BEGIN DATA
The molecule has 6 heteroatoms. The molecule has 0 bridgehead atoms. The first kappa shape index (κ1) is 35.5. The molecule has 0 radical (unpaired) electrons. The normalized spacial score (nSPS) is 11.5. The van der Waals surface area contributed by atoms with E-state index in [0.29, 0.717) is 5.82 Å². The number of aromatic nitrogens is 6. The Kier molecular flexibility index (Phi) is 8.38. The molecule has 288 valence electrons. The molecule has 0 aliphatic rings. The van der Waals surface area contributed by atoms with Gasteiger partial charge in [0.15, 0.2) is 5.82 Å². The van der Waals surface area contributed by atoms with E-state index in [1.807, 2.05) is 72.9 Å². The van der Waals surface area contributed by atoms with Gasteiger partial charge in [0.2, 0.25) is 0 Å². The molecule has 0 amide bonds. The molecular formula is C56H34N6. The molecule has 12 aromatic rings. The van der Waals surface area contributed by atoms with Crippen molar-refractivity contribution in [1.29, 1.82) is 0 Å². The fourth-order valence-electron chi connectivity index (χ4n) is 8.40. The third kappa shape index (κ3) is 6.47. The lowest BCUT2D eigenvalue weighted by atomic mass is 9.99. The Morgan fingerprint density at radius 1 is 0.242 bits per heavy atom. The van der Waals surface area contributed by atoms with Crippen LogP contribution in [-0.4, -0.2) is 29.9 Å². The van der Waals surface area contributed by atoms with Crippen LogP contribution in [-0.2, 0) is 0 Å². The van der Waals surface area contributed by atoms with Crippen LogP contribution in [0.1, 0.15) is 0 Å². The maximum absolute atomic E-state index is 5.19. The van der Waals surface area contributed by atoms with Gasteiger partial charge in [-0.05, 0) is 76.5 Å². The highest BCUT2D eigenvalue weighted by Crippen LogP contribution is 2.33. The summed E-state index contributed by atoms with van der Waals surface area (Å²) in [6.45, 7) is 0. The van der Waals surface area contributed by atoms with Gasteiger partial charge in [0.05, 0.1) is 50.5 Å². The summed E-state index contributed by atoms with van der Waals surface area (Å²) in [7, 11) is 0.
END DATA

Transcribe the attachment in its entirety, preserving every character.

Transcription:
The molecule has 6 heteroatoms. The molecule has 0 bridgehead atoms. The first kappa shape index (κ1) is 35.5. The molecule has 0 radical (unpaired) electrons. The normalized spacial score (nSPS) is 11.5. The van der Waals surface area contributed by atoms with E-state index in [0.29, 0.717) is 5.82 Å². The number of aromatic nitrogens is 6. The Kier molecular flexibility index (Phi) is 8.38. The molecule has 288 valence electrons. The molecule has 0 aliphatic rings. The van der Waals surface area contributed by atoms with Gasteiger partial charge in [0.15, 0.2) is 5.82 Å². The van der Waals surface area contributed by atoms with E-state index in [1.807, 2.05) is 72.9 Å². The van der Waals surface area contributed by atoms with Gasteiger partial charge in [0.2, 0.25) is 0 Å². The molecule has 0 amide bonds. The molecular formula is C56H34N6. The molecule has 12 aromatic rings. The van der Waals surface area contributed by atoms with Crippen molar-refractivity contribution in [1.29, 1.82) is 0 Å². The fourth-order valence-electron chi connectivity index (χ4n) is 8.40. The third kappa shape index (κ3) is 6.47. The lowest BCUT2D eigenvalue weighted by atomic mass is 9.99. The Morgan fingerprint density at radius 1 is 0.242 bits per heavy atom. The van der Waals surface area contributed by atoms with Crippen LogP contribution in [-0.4, -0.2) is 29.9 Å². The van der Waals surface area contributed by atoms with Crippen LogP contribution in [-0.2, 0) is 0 Å². The van der Waals surface area contributed by atoms with Crippen LogP contribution in [0.1, 0.15) is 0 Å². The maximum absolute atomic E-state index is 5.19. The van der Waals surface area contributed by atoms with Gasteiger partial charge in [-0.05, 0) is 76.5 Å². The highest BCUT2D eigenvalue weighted by Crippen LogP contribution is 2.33. The summed E-state index contributed by atoms with van der Waals surface area (Å²) in [6.45, 7) is 0. The van der Waals surface area contributed by atoms with Gasteiger partial charge in [0.05, 0.1) is 50.5 Å². The summed E-state index contributed by atoms with van der Waals surface area (Å²) in [7, 11) is 0.